The publication has revived the debate in the United States about the poor immediate response of the federal government after the hurricane and the need to establish a congressional commission to conduct an investigation.

What is so evident for many right now, began a few days after the hurricane passed through the island. On September 28, the CPI revealed that the death count after María was being underreported (the first of more than a dozen articles showing that the government was not reporting the actual number of deaths after the hurricane) and that bodies were accumulating in the morgues of Puerto Rico’s 69 hospitals.

In that first article, Health Secretary Rafael Rodríguez candidly acknowledged that the morgues were full and that the deaths related to the hurricane were many more than those officially documented. He even said he knew of cases in which people had chosen to bury their relatives in mass graves because they were in places where there was no access.

This was the first and last interview the Secretary of Health gave about the deaths. He simply disappeared, or better stated, he was asked to disappear. From that moment, Rodriguez said that the official authorized to issue statements on this issue would be Public Security Secretary Héctor Pesquera.

Although the CPI team (headed by journalist Omaya Sosa Pascual on this beat) kept following the unusual official number of deaths that contrasted with the versions of victims’ relatives, Pesquera and government officials chose to minimize the matter, calling the the team a bunch of conspiracy theorists, among other insults.

After more than a month in which the CPI requested the detailed information of deaths from the Demographic Registry, the government published a total figure of deaths for only the first 10 days after the hurricane, raising the hurricane-related count to 55 in a November press conference headed by Pesquera.

After receiving a letter from Legal Aid Clinic lawyers from Interamerican University’s Faculty of Law on behalf of the CPI, the government finally delivered the list with the names of the lives lost, according to the official number of 55 deaths certified by cause of the hurricane, except for the names of seven people whose bodies had not been identified by their relatives.

The disclosure of this information came in November and preliminarily confirmed the versions of victims’ relatives interviewed by the CPI that the deaths occurred due to problems with essential health services and other circumstances caused by the lack of power in homes and hospitals throughout the island.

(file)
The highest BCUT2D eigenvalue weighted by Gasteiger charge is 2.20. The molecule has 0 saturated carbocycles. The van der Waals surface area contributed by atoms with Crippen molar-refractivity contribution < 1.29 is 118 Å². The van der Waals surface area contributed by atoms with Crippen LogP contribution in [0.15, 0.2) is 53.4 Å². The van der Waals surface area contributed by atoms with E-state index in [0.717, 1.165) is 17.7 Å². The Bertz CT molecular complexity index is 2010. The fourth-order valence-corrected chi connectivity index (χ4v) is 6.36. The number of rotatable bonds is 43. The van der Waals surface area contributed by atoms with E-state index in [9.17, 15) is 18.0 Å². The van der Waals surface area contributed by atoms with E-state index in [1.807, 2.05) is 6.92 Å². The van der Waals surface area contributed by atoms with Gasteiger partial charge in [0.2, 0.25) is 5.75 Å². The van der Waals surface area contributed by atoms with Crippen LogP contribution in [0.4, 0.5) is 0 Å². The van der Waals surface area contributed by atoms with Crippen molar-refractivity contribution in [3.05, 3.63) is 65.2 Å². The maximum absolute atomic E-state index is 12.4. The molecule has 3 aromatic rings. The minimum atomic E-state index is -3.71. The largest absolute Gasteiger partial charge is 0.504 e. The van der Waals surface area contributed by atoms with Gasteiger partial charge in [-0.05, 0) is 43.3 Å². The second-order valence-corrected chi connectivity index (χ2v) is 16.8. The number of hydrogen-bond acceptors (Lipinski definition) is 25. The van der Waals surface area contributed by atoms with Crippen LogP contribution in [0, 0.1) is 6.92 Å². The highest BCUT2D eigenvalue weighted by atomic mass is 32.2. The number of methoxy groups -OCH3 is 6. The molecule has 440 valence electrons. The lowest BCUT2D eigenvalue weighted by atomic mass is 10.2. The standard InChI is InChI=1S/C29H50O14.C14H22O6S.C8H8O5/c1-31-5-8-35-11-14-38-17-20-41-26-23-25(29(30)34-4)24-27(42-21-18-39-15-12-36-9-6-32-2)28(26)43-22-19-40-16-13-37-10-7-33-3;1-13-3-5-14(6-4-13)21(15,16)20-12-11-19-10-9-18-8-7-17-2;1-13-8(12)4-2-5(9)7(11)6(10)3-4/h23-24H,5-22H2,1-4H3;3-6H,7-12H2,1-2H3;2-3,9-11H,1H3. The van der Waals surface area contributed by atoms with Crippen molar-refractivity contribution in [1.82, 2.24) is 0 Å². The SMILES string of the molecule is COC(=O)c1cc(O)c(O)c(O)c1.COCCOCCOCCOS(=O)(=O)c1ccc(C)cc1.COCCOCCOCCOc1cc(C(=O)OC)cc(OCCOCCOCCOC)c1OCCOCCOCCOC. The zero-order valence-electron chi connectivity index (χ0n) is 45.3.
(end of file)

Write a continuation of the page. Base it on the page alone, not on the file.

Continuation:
The latest official data shared by the Demographic Registry dated back to December 2017 (an updated version was sent to Latino USA on January 4, 2018). After this date, the agency ignored the CPI’s multiple requests.

Ironically, the governor was surprised last week when he discovered that his administration had refused to offer information related to the deaths that occurred in Puerto Rico after María. So, no one had informed the governor that his government was sued for denying access to this information?

And did anyone inform the chief executive that only a few days ago there was a court hearing in which the lawyers representing his government defended the decision not to publish the data of the deaths after the hurricane?

It was no coincidence that the day after the CNN interview with the governor, the Demographic Registry published a partial release of the information that until that moment it had refused to deliver, in a clear attempt at “crisis management,” as they call it in public relations.

Would they have acted the same way if the question, instead on CNN, had been in Spanish at a local station? Another example of Colonized Syndrome 101.

The government’s refusal to deliver vital data is just one instance of many in which the government acts contrary to the vaunted transparency it claims to defend. Every day, local journalists face obstacles and excuses to obtain public information from agencies and corporations.

It seems that the government decided to suddenly appear transparent, motivated more by the claim of some than of others.

* The author is a journalist for the Center for Investigative Journalism and president of Puerto Rico’s Association of Journalists.